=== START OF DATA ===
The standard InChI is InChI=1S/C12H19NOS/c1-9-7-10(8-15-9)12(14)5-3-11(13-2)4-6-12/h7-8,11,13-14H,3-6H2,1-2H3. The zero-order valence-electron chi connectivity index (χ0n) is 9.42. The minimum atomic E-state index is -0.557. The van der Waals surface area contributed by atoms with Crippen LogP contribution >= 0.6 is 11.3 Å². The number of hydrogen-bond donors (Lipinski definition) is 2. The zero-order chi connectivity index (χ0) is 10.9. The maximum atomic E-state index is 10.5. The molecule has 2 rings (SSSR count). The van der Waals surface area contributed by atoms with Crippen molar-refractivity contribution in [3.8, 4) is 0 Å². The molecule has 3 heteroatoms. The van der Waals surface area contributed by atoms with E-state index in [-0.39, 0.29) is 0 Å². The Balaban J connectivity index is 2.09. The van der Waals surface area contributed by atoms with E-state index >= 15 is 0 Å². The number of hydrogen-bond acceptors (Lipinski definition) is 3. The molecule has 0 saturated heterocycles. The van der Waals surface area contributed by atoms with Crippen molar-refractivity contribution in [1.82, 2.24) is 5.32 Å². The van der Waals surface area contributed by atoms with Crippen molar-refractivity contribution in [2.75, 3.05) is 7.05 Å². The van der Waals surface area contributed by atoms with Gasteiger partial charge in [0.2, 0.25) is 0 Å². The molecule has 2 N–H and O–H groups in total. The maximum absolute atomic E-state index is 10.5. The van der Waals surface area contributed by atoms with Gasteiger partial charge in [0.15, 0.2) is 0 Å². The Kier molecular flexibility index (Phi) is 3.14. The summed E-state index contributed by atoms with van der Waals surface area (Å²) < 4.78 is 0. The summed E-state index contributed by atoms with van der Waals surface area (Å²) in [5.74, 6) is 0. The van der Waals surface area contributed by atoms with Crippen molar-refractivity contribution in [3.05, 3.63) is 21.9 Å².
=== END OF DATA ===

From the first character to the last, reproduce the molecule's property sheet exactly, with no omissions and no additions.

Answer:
The standard InChI is InChI=1S/C12H19NOS/c1-9-7-10(8-15-9)12(14)5-3-11(13-2)4-6-12/h7-8,11,13-14H,3-6H2,1-2H3. The zero-order valence-electron chi connectivity index (χ0n) is 9.42. The minimum atomic E-state index is -0.557. The van der Waals surface area contributed by atoms with Crippen LogP contribution >= 0.6 is 11.3 Å². The number of hydrogen-bond donors (Lipinski definition) is 2. The zero-order chi connectivity index (χ0) is 10.9. The maximum atomic E-state index is 10.5. The molecule has 2 rings (SSSR count). The van der Waals surface area contributed by atoms with Crippen molar-refractivity contribution in [3.8, 4) is 0 Å². The molecule has 3 heteroatoms. The van der Waals surface area contributed by atoms with E-state index in [-0.39, 0.29) is 0 Å². The Balaban J connectivity index is 2.09. The van der Waals surface area contributed by atoms with E-state index >= 15 is 0 Å². The number of hydrogen-bond acceptors (Lipinski definition) is 3. The molecule has 0 saturated heterocycles. The van der Waals surface area contributed by atoms with Crippen molar-refractivity contribution in [1.82, 2.24) is 5.32 Å². The van der Waals surface area contributed by atoms with Crippen molar-refractivity contribution in [2.75, 3.05) is 7.05 Å². The van der Waals surface area contributed by atoms with Gasteiger partial charge in [0.2, 0.25) is 0 Å². The molecule has 2 N–H and O–H groups in total. The maximum absolute atomic E-state index is 10.5. The van der Waals surface area contributed by atoms with Gasteiger partial charge in [0.15, 0.2) is 0 Å². The Kier molecular flexibility index (Phi) is 3.14. The summed E-state index contributed by atoms with van der Waals surface area (Å²) < 4.78 is 0. The summed E-state index contributed by atoms with van der Waals surface area (Å²) in [5.74, 6) is 0. The van der Waals surface area contributed by atoms with Crippen molar-refractivity contribution in [3.05, 3.63) is 21.9 Å².